Latest updates:

We hope you enjoy your visit here. Please join or login if you have joined before.

MT @ Facebook

Not logged in

Users online

44 guests

Welcome to our newest member, willtravers

Candle - The Keeper's Curse

The Keeper's Curse
by Chris Hawkins at 11 March 2018, 11:36 PM

Having been a musician practically my whole life and specifically playing Metal in the form of bass and electric guitar for 25 years and in numerous bands, I feel I must preface this review as such to let it be known that I truly know not only the massive amount of hard work it is to form a band and write original music, but also the countless tedious hours spent in the studio it takes to record an album.  It should also be stated that I'm an avid fan of both MERCYFUL FATE and KING DIAMOND and hold the experience of each as among the top concerts I've ever attended.  CANDLE is a band that is not bashful about their love of all things KING DIAMOND, much like their contemporaries in ATTIC and PORTRAIT.  Thus, I feel very much in my niche when it comes to this sound.  Unfortunately, though, the album is the epitome of hit and miss.

First, I've never heard an album from a signed band that was this hot.  In saying hot, for those not in the know, I'm referring to the level of the mix.  In an age where it's more in vogue to not use limiters, this is to be somewhat expected, but not in the capacity employed here.  Not only is the album over twice the volume of other albums I own (as referenced by high quality headphones), but it actually distorts when played at any decent volume.  Distortion on guitar is good, but on an entire recording where peaks and valleys occur, it is absolutely shunned.  A radio station would flat-out refuse to play this.

As far as the band goes, there are good aspects and bad aspects.  The two guitar players both fit the mold of competent, creative, and flexible guitarists capable of delivering high quality Heavy Metal.  Like MERCYFUL FATE's bassist, Sharlee D'Angelo, Juhani Pihlajainen incorporates a mid-range, punchy bass tone that cuts perfectly between the guitars to find its own audibly distinct place of residence.  His brother, Jorma, plays drums providing a solid foundation upon which the rhythms are placed.  The singer, Erik Nordkvist, is the one element holding the band back.  In a band dwelling in the niche of Metal home to MERCYFUL FATE, HELLOWEEN, and even newer bands like WOLF, a singer can make or break the band.  Unfortunately, in this case the result is the latter.  The vocals are way too over the top, and many Metal fans are going to be turned off with what comes across as off-key, annoying, and even silly at times.

The point is that CANDLE's instrumentation is professionally top-notch, which is what makes it such a disappointment that the end-result comes across like a bad Karaoke performance over the top of quality Heavy Metal.  The first proper song, track 2's "The Secret," is an up-tempo potentially beast of a Metal song.  It is held back, though, by vocals that sound at times like they are dragged over the music, and other times completely missing the mark in attempting a falsetto.  A good producer should be there to say, "If you can't, then don't!"  A chunky bass line starts off "Light at the End," the 3rd track, and on this song the vocals exercise a bit of restraint which definitely helps.  The singer sounds as if he's half singing and half narrating a story on the 4th track entitled "Frozen with Fear."  There's no happy medium reached as half of the time the singer sounds lazy while the other half features him being entirely too over the top.  The interlude in this song is of note with solid double bass drumming complimented by classic IRON MAIDEN-like guitar harmonies that are peppered with bass guitar that slides up and down the neck as it harmonizes.  The most variation instrumentally is found in the 8th track, "No Peace for my Soul."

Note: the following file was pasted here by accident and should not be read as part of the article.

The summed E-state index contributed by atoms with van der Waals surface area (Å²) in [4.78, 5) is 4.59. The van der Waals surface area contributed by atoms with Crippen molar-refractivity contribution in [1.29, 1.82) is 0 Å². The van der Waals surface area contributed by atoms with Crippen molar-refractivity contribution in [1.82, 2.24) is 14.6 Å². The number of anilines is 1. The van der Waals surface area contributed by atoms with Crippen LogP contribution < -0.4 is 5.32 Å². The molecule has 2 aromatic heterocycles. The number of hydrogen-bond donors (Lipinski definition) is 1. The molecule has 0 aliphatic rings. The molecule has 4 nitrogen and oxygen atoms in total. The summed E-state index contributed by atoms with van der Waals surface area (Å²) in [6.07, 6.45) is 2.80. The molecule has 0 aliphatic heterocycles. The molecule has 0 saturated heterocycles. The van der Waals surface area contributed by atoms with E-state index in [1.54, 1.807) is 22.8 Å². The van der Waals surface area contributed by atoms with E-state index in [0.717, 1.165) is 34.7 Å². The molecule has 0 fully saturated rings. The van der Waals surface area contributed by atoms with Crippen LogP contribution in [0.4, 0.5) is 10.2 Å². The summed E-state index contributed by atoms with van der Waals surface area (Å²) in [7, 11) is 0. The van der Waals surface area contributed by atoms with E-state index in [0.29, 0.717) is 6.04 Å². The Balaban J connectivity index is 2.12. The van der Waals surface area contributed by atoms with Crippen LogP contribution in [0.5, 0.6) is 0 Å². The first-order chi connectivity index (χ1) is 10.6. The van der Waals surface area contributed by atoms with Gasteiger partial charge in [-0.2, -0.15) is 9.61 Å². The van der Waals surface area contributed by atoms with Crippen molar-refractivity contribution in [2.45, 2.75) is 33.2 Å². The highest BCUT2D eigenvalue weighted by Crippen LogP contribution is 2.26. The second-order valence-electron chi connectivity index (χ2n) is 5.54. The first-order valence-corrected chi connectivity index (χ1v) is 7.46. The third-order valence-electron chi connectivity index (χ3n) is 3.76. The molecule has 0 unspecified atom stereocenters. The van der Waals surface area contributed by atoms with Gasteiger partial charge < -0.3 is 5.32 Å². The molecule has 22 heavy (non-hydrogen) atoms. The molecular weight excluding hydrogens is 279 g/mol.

The band really nails the MERCYFUL FATE doctrine of varied riffs and time changes, and at the 2:51 mark, the singer screams to the stratosphere, perfectly nailing the note!  It makes me wonder if someone is simply not giving him good feedback.  My favorite moment of the album is during the last track, "Vengeance," where in the latter half of the song, the guitar switches to a crystalline JC-120-sounding clean rivaling Hetfield's "Welcome Home (Sanitarium)" sound.  It isn't an overly complex part, but it completely switches gears and hits straight to the heart providing an opening for classic Heavy Metal guitars playing descending chords while the lead is sliding arpeggios up the fretboard.   I couldn't help but think of the guitar masterwork of Wolf Hoffmann during this part.  Perhaps the strongest trait of this band is the interplay between the two guitarists which spices the songs up in harmonies, chords, and during fast double-picking.  The articulation is spot-on.  I truly wanted to like this band more, and even after dozens of spins, I couldn't find any comfort in the vocals.  It is most disappointing when you know things could be much, much better.

Songwriting:           6
Originality:              5
Memorability:        5
Production:             2

2 Star Rating

1. Intro
2. The Secret
3. Light at the End
4. Frozen with Fear
5. Betrayal
6. Dancing Lights
7. Embraced by Darkness
8. No Peace for my Soul
9. Vengeance
Erik Nordkvist – Vocals
Markus Janus – Guitars
Juhani Pihlajainen – Bass
Jorma Pihlajainen – Drums
Christian Kanto – Guitars
Record Label: Fighter Records


You do not have permission to rate

Metal Temple © 2000-2014
Yiannis Mitsakos

Designed, Implemented and Hosted by PC Green